By Iman Hakimi, Communications Volunteer 

The one-word simplicity that Lindsey Rodden has chosen for the title of her latest production – ‘HERE’ – conjures questions around place, belonging and location even before the play springs into action. At surface level, ‘HERE’ is an estate in Byker, an urban, working-class district in Newcastle. ‘HERE’ is a library which doubles as a refuge for four lonely and displaced characters: Lulja, a teenage asylum seeker from Albania; Pauline, an Angolan refugee; Janet, a Scottish librarian returning to her Geordie roots; and Salim, a Kurdish refugee whose dialogue echoes the poignancy of his idol’s, the late Palestinian poet Mahmoud Darwish

As a co-production between Curious Monkey, Northern Stage and Newcastle University, ‘HERE’ reflects Curious Monkey’s mission to transform the stories of marginalised communities into innovative theatre which is rooted in the experiences of their casts.

Joana Geronimo imbues her performance as Pauline with her own lived experiences as a refugee. Escaping bloody civil unrest in Angola, Joana resettled in Newcastle in 2003 at the age of sixteen. Arieta Visoka’s performance as Lulja is also personally inflected: Arieta arrived in the UK aged two with her parents as Kosovan refugees.

The play developed from Curious Monkey’s ‘Arriving Project’: a social hub and creative enterprise for people seeking sanctuary in the Northeast of England to make theatre, take dance classes and to write. Workshopping with and listening to the stories of sanctuary seekers from around the world was the driving force in the scriptwriting and production of ‘HERE’ for Lindsey Rodden and Amy Golding (director).

As one of eight Theatre Companies of Sanctuary across the UK, Curious Monkey’s artistic intentions are translated into scenes in ‘HERE’ which stress the necessity of hospitality.

Beaten down by relentless official questioning during her application for asylum, Lulja launches into a confrontational monologue: “You want to hear my story, solicitor? HO man? Here, listen.” She invents a story of a lone mountain woman as a riposte to demands for her to define herself: “He asks how come my passport? How come no doctor? I give him nothing.” Mindful of the Home Office’s hostile framing of refugee narratives, Lulja protects her story. Through Arieta Visoka’s arresting delivery, this scene shows that treating refugees and asylum seekers with suspicion instead of hospitality only precludes the growth of community and human connection that sharing stories with one another – of our pasts, our multiple homes, our customs – can bring.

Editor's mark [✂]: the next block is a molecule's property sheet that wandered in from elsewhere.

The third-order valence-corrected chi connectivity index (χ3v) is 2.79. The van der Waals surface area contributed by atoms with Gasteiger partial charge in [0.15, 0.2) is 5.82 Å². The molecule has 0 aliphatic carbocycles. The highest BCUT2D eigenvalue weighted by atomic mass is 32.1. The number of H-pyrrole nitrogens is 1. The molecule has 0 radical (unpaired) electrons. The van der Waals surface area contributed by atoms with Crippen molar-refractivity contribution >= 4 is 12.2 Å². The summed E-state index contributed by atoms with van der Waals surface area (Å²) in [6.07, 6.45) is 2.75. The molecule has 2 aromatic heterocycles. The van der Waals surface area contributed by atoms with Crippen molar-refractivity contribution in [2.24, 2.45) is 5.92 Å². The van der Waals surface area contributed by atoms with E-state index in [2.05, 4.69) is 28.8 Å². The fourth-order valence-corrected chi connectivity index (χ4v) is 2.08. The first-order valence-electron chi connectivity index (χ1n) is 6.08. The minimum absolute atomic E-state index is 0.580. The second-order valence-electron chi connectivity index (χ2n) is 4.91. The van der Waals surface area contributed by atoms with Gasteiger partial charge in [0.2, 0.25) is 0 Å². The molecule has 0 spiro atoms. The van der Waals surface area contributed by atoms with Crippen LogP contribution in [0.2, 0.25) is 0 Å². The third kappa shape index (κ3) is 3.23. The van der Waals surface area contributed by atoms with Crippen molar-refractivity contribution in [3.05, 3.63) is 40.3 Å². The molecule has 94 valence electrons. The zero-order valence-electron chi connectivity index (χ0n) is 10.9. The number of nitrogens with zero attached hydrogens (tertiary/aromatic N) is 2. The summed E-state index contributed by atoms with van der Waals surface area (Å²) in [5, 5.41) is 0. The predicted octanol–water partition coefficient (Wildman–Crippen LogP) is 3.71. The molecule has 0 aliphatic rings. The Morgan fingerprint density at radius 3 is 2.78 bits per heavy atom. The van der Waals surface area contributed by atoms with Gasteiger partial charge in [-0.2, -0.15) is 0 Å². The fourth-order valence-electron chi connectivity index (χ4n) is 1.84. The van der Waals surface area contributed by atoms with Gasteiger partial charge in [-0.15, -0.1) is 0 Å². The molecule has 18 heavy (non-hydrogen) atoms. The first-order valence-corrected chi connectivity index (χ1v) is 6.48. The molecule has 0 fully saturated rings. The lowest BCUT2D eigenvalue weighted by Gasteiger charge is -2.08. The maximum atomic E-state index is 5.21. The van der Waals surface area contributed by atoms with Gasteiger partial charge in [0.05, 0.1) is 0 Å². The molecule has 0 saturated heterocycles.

Murat Erkek, as Salim, gives the most enchanting performance. Like Lulja, Salim reflects on how the malleability of his story makes his life ‘here’ precarious. While hosting Janet for tea, Salim laments that his story is “not substance, but clouds.” Adrift from Kurdistan, he is conscious that narratives of his homeland and of his presence ‘here’ are in a constant state of formation and transition, like clouds. Through confiding in each other, Salim and Janet are hospitable towards each other’s journeys.

Congregating at the library, the four characters are attuned to the power of storytelling and the community it inspires. The friendships they form through making space for each other’s stories present a timely message: we are at the threshold of new connections when we are hospitable towards one another.

Amidst the UK government’s insidious offshoring schemes, this reminder is pertinent. ‘HERE’ and the work that Curious Monkey are doing will surely inspire more art which fosters communal responsibility and more theatre as sanctuary.